Tuesday, February 23, 2010


Every now and then a copyright law case just makes me smile. Such was the case with the recently decided Sixth Circuit case, Bridgeport Music Inc. v. UMG Records, Inc. case from the Middle District of Tennessee, one of the many Bridgeport cases that have been lingering in this district for the past nine years. Someone could (and should) write a book about this litigation, most (if not all) of which concerns the creative output of the great George Clinton.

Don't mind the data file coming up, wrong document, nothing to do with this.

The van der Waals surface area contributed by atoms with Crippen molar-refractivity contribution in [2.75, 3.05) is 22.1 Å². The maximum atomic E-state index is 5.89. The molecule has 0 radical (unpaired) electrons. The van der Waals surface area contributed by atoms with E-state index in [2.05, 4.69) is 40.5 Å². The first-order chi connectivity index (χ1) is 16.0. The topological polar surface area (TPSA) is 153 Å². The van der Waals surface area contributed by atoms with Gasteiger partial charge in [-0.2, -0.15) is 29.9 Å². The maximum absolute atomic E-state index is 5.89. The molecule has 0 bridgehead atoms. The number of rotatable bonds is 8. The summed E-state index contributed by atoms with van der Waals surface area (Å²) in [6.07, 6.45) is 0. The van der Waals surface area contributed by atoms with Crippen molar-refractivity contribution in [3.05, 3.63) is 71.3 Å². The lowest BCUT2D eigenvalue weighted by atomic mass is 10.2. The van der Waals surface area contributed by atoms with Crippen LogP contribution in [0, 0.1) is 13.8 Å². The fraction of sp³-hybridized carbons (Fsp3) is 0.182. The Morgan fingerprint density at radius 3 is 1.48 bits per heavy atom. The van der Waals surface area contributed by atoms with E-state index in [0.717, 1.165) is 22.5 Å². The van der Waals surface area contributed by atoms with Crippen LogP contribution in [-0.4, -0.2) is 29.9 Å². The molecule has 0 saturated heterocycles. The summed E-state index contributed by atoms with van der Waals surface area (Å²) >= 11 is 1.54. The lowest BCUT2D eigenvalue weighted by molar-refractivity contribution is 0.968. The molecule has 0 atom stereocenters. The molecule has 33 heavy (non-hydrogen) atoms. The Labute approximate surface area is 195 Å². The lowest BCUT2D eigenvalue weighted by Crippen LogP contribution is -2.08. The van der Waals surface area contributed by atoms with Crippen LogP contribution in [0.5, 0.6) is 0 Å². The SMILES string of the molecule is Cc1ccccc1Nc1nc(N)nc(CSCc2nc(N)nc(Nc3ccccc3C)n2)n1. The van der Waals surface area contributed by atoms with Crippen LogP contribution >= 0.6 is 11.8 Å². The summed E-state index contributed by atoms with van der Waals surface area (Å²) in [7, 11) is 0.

The importance of this case was the finding that the 1998 song “D.O.G. in me” by the group Public Announcement infringed Clinton’s composition “Atomic Dog” by using the phrase “Bow wow wow, yippee yo yippee yea.” In other words, the Court determined that “bow wow wow, yippee yo yippee yea” possessed enough originality to make it capable of copyright protection. Also, in regard to another part of the decision, there was expert testimony to the fact that the elements of Clinton’s song were not just “the mere abstract idea of a dog.” In fact, the expert testified that in Clinton’s song “the word dog constituted a stand-alone melody of one word.” This should be obvious to copyright lawyers and fans of Parliament Funkadelic, but it is nice to see it substantiated in the United States Court of Appeals.